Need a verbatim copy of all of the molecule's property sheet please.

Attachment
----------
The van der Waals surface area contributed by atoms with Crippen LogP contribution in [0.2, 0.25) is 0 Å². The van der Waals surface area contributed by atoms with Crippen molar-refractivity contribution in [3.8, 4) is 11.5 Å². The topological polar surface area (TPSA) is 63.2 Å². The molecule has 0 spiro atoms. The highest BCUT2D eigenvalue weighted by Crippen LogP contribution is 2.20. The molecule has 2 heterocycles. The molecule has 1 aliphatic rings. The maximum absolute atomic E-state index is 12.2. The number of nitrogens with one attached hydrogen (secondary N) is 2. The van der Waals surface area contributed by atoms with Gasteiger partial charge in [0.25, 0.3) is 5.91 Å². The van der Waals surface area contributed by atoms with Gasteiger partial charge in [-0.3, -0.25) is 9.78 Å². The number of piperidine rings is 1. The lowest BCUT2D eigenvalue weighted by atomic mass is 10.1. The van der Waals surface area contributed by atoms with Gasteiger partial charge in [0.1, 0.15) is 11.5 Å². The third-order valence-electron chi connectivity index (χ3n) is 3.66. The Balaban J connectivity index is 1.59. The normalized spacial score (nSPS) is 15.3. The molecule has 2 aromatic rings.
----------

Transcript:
The van der Waals surface area contributed by atoms with Crippen LogP contribution in [0.2, 0.25) is 0 Å². The van der Waals surface area contributed by atoms with Crippen molar-refractivity contribution in [3.8, 4) is 11.5 Å². The topological polar surface area (TPSA) is 63.2 Å². The molecule has 0 spiro atoms. The highest BCUT2D eigenvalue weighted by Crippen LogP contribution is 2.20. The molecule has 2 heterocycles. The molecule has 1 aliphatic rings. The maximum absolute atomic E-state index is 12.2. The number of nitrogens with one attached hydrogen (secondary N) is 2. The van der Waals surface area contributed by atoms with Gasteiger partial charge in [0.25, 0.3) is 5.91 Å². The van der Waals surface area contributed by atoms with Gasteiger partial charge in [-0.3, -0.25) is 9.78 Å². The number of piperidine rings is 1. The lowest BCUT2D eigenvalue weighted by atomic mass is 10.1. The van der Waals surface area contributed by atoms with Gasteiger partial charge in [0.1, 0.15) is 11.5 Å². The third-order valence-electron chi connectivity index (χ3n) is 3.66. The Balaban J connectivity index is 1.59. The normalized spacial score (nSPS) is 15.3. The molecule has 2 aromatic rings.